Local officials are divided on allowing partisan school board elections | News | #Education

School board members in Washington County and Johnson City say they are troubled by a bill passed by the Tennessee legislators to allow local political parties to decide if they want to make school board elections partisan.

Tom Hager, a veteran member of the Johnson City Board of Education, said he hopes making local school board races partisan doesn’t result in the same degree of division that is now prominent in national politics.

“It’s all right to have different opinions, but in the end we’re here to represent what’s best for our school system,” he said.

Likewise, Washington County Board of Education member David Hammond said partisanship has no place in school board decisions.

“In my 11 years on this board, the focus of each member has been on the children,” Hammond told his colleagues last week. “It has never been on political parties. I would hate to see that change.”

Giving Political Parties A Voice

The measure, which was backed by the Republican leadership during the state General Assembly’s special session on COVID-19 restrictions, is expected to be signed into law by Gov. Bill Lee.

The legislation allows local Democratic and Republican party officials to call for a primary or to hold a caucus to elect candidates who will appear on the general election ballot as their party’s nominees.

Dana Jones, Washington County’s administrator of elections, said six of the nine seats on the county’s Board of Education and four of the seven seats of the Johnson City Board of Education will be on the ballot next year.

Under the City Charter, elections for Board of Education and City Commission are currently nonpartisan in Johnson City. Seats on the Washington County Board of Education are also now nonpartisan, and board members want to keep it that way.

They approved a resolution on Thursday denouncing the idea of partisan school board races. The board voted to send a resolution to Republican and Democratic Party leaders in Washington County saying that “allowing school board elections to become partisan has the potential to create division among the board and shift the focus away from the needs of students.”

Keeping Politics Out Of Schools

Johnson City Manager Pete Peterson said he’s a strong proponent of nonpartisan elections at the local level.

“You keep national issues out of local elections,” he said. “You don’t have candidates that are running that are owing to a political party.”

Rather than attracting candidates only interested in advancing a political ideology, Peterson said, local races tend to engage people who are passionate about service and open-minded about the best course of action for residents.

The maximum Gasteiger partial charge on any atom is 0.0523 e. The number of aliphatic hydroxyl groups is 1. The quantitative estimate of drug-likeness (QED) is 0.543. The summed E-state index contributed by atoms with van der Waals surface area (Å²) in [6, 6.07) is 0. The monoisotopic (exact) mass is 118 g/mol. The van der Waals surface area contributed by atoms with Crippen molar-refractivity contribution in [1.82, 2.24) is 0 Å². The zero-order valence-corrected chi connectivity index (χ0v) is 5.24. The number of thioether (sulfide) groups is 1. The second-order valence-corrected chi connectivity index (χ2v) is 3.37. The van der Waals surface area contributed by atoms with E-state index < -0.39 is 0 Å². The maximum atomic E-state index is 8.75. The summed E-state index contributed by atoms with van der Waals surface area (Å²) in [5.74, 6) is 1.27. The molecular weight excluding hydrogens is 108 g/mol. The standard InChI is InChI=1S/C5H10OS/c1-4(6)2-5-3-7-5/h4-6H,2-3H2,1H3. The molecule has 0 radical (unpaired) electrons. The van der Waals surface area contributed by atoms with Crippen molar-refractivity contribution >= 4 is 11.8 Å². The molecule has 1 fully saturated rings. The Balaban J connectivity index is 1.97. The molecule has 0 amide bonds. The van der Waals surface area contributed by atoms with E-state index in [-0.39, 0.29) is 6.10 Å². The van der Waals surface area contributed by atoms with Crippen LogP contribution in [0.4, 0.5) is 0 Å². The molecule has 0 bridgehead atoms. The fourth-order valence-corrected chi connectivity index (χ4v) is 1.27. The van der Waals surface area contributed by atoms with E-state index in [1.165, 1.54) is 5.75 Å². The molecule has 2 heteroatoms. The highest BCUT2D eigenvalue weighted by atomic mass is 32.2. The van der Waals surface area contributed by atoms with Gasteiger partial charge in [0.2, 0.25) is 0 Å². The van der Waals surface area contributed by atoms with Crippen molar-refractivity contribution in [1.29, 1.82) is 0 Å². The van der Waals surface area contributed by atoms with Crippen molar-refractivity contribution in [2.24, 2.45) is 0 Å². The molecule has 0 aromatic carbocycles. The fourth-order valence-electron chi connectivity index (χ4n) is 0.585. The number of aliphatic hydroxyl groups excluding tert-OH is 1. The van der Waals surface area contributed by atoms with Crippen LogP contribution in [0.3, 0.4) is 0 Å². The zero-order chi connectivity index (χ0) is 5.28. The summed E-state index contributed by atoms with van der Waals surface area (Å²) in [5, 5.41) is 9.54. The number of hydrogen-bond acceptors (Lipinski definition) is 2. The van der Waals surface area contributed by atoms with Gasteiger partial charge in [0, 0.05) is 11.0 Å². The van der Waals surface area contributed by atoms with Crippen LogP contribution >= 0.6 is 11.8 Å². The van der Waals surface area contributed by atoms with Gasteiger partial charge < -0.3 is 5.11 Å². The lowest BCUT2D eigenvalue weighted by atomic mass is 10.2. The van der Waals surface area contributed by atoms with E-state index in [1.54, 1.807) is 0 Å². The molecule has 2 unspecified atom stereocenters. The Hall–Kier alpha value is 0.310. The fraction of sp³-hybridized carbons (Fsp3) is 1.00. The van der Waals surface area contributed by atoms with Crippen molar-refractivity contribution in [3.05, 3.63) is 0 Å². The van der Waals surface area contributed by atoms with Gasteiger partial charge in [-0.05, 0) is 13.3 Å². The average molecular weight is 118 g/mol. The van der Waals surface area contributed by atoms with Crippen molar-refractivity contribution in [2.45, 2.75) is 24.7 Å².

He said he wouldn’t be surprised if there’s a bill introduced during the General Assembly’s upcoming session that requires partisan elections for all local races, including the City Commission.

Peterson added that school boards make decisions that are too specific to fall neatly on the political spectrum. Their responsibilities, he noted, can range from recognizing the academic achievements of students to approving attendance policies and budgets.

“None of that rises to the scope and breadth of needing … partisan politics,” he said.

Peterson said the bill seems to be a reaction to the pandemic.

“You have political parties that were more in disagreement with some of the local decisions, and as a result of that, you’ve got some partisan politics trying to be inserted into it,” he said.

Mask mandates in particular have been one of the biggest points of contention for school boards. The Johnson City Board of Education approved a requirement in August despite fierce opposition from anti-mask parents.

Hager agrees that school boards are not the place for partisan politics.

“We represent all the students and we represent all the teachers and we represent all the taxpayers,” Hager said.

Taking A Broader Look At Candidates

State Rep. Tim Hicks, R-Gray, voted in favor of the bill allowing local parties to decide if school board elections should become partisan contests. Hicks, a member of the state House Education Instruction Committee, said he feels “education is an important topic” with all levels of government in Tennessee making key decisions that impact students.

“So, shouldn’t we be able to know where those individuals stand regarding our educational boards?” he said.

Washington County Commissioner Suzy Williams, who is president of the East Tennessee Republican Club and serves as first vice chair of the Washington County Republican Party, said last week she is in favor of making local school board races partisan.

“I think it’s a good idea,” Williams said. “Members of the two parties see things in different ways.”

Suzanne Emberton, who is the chair of the Washington County Democratic Party, believes interjecting partisan politics into school board elections will only divide those boards and discourage people from running for the office.

“Traditionally, school boards have been focused on what was good for the school district as a whole and not petty partisan topics, so candidates did not feel that their feelings on hot button non school board-related topics would be detrimental to their candidacy,” she said. “Voters were able to look at candidates based on policies, rather than pure politics.”



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